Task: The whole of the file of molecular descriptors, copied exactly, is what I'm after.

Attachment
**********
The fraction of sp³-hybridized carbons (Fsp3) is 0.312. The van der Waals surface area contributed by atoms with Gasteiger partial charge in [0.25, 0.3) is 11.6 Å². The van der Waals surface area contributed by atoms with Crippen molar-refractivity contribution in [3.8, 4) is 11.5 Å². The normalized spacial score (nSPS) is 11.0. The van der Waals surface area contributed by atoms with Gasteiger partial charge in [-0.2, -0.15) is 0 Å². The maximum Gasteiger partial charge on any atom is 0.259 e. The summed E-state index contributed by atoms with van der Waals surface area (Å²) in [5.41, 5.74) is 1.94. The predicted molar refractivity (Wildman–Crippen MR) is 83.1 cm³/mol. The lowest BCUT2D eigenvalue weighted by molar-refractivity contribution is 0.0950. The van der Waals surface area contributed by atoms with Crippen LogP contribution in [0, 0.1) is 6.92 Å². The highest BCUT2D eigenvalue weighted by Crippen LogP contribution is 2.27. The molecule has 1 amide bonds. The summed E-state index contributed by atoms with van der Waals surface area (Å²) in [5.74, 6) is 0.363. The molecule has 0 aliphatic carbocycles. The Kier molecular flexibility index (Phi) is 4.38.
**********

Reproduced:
The fraction of sp³-hybridized carbons (Fsp3) is 0.312. The van der Waals surface area contributed by atoms with Gasteiger partial charge in [0.25, 0.3) is 11.6 Å². The van der Waals surface area contributed by atoms with Crippen molar-refractivity contribution in [3.8, 4) is 11.5 Å². The normalized spacial score (nSPS) is 11.0. The van der Waals surface area contributed by atoms with Gasteiger partial charge in [-0.2, -0.15) is 0 Å². The maximum Gasteiger partial charge on any atom is 0.259 e. The summed E-state index contributed by atoms with van der Waals surface area (Å²) in [5.41, 5.74) is 1.94. The predicted molar refractivity (Wildman–Crippen MR) is 83.1 cm³/mol. The lowest BCUT2D eigenvalue weighted by molar-refractivity contribution is 0.0950. The van der Waals surface area contributed by atoms with Crippen LogP contribution in [0, 0.1) is 6.92 Å². The highest BCUT2D eigenvalue weighted by Crippen LogP contribution is 2.27. The molecule has 1 amide bonds. The summed E-state index contributed by atoms with van der Waals surface area (Å²) in [5.74, 6) is 0.363. The molecule has 0 aliphatic carbocycles. The Kier molecular flexibility index (Phi) is 4.38.